another factor—i’m imagining—is knowing you are facing the BIG test. it’s one thing to test for color belts, even for higher belts, which begin to introduce harder breaking techniques, more complicated 1- or 3-step sparring moves, and otherwise begin to require increasingly more knowledge. (Blue Instructor is where I noticed this ramping up begin). but it’s not hard to empathize or foresee that there could possibly be some anxiety in finally facing your black belt test, and finally progressing to that level where—right or wrong—the rest of the students expect you to be on top of your game in each and every area; from skill to power to speed to technique to knowledge of all korean commands and all poomsae that come before Black. i can see how it would be much easier to hang out at the highest possible color rank, where that magical wall of expectation has not yet separated you from the rest of the dojang (or at least all the belts below Black). i suppose i’ll approach that test as all others—in the sense of really diving in to the work and taking it seriously—so i’m not unduly worried. at least not today.
of course, it wouldn’t be my journal if i didn’t comment on color palette! and anyone who knows me to any degree knows that red is one of my very favorite colors. so there’s one more reason i won’t mind wearing a red belt for possibly up to a year. the red belt will definitely bring out the red/yellow of our school patch nicely, too.
but hey! i think i’m getting ahead of myself. Red belt test is still a couple months away. right now i’m a brown belt. and i’m very happy to be one.
i’ve been practicing the foundational moves to the Tornado Round Kick for…what? a month now? the Tornado kick is made of a few steps, and i’m sure the kick can be taught a few ways. master lee (as well as rio, master lee’s right hand man who teaches most classes that master lee does not) teaches it in those component steps that eventually come together to make the entire kick. i place my trust in master lee’s teachings, as he has been teaching this art for as long as i’ve been alive, and is the highest rank you can attain in taekwondo.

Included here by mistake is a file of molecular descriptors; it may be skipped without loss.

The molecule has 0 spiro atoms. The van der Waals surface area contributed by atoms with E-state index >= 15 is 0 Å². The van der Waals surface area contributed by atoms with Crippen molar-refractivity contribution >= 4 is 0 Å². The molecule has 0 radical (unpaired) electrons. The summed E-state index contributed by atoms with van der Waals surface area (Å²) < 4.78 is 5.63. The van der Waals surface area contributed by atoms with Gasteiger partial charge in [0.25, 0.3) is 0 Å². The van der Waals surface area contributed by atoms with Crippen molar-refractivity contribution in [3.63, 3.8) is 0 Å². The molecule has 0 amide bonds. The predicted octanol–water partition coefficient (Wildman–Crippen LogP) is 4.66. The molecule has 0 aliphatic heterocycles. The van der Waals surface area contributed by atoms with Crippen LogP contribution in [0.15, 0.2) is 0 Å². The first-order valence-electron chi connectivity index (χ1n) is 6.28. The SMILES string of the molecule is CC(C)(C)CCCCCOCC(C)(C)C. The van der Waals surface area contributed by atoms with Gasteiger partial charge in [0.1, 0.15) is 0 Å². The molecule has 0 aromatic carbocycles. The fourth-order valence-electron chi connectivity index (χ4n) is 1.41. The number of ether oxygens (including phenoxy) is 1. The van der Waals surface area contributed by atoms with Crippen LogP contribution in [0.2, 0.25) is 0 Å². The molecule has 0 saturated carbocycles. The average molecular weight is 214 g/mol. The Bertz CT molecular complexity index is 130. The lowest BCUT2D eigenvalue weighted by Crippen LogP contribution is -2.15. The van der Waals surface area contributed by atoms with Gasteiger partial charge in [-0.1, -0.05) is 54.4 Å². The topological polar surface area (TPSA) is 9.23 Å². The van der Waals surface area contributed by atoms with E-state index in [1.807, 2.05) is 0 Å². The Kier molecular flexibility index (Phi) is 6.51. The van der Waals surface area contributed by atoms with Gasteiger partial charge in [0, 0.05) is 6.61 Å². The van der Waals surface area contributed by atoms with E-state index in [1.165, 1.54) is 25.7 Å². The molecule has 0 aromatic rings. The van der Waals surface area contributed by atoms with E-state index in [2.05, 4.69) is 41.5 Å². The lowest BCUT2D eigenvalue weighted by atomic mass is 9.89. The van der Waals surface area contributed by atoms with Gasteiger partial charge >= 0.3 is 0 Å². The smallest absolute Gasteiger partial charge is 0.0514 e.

as i’ve said before, i understand by now that these kicks we learn take time to master. like riding a bike. or swimming. or any new system of movements requiring balance and coordination. even a front kick or roundhouse kick will require thousands of repetitions until your body knows them like an old, old friend. you think you know the kick, and then they continue to blossom over time. as you grow stronger and more familiar with them, small nuances unfold. it’s an amazing experience, in fact.
i’ve been through this process with many kicks and techniques by now, so i know there is no rushing it. granted, it can feel boring to simply practice a spin, or even frustrating when your body is in that “toddling” stage and can’t make sense of this new velocity or direction you are throwing at it. but by now you know enough not to give in to those kinds of complaints that rise in your mind from time to time.
passion is that part of you that is willing to do the work needed to reach your goal. discipline is that thing that allows you to stand aside from your passion and insist on drills that are not immediately exciting. dedication is that part of you that keeps those two parts wed to one another.
the Reverse Turning Kick (can also be called other names like Spin Back Side Kick, or variations) is very different from the Tornado Kick (also called an Inside Kick, or 540 Roundhouse, or variations), although you might be tempted to compare the two right away. you wouldn’t be original; those kicks are often compared to one another, especially in tutorials or instructive bodies of text. after all, both kicks begin by spinning backward, away from your forward orientation. that might be the last similarity, though.
the Reverse Turning Kick is a very powerful kick, probably one of the most powerful kicks you can execute in Taekwondo. but it takes a long time to get a hold of. as i’ve written before, there is no getting around this because before you acquaint your body with this new motion and gain the balance and strength you need to properly perform it, you simply can’t begin to master it. no matter how agile or fast a learner you are. and it seems to me that there is always a new level to take technique to. for example, i’d guess that balance is the first thing you run into when trying this kick. and until you gain greater ability to balance, you can’t really sense when to extend, or which way to be aiming your body’s inertia, or your foot, and will have trouble keeping your footing once you throw a couple (or even one). once you do gain that balance, you begin to figure out when to extend that leg, but you may find that you need a bit more strength to do it at the right time, in the right way. this is a crude example and i hope not terribly incoherently written, but i hope you get the point. these kicks require many facets of ability, and when one facet is gained, or improves, you then realize the other parts that are needed. and the more progress you make in any area leads to a rearrangement of the way your body engages it. all the while improving, all the while the kick blooms in your repertoire and in the awareness your body has of that kick. so this growing is happening at all times with all your moves, and on all levels. if you continue to train. that’s a very beautiful part about training in martial arts. getting to know your body, taking it to new levels, aligning your will/spirit with your flesh/movement.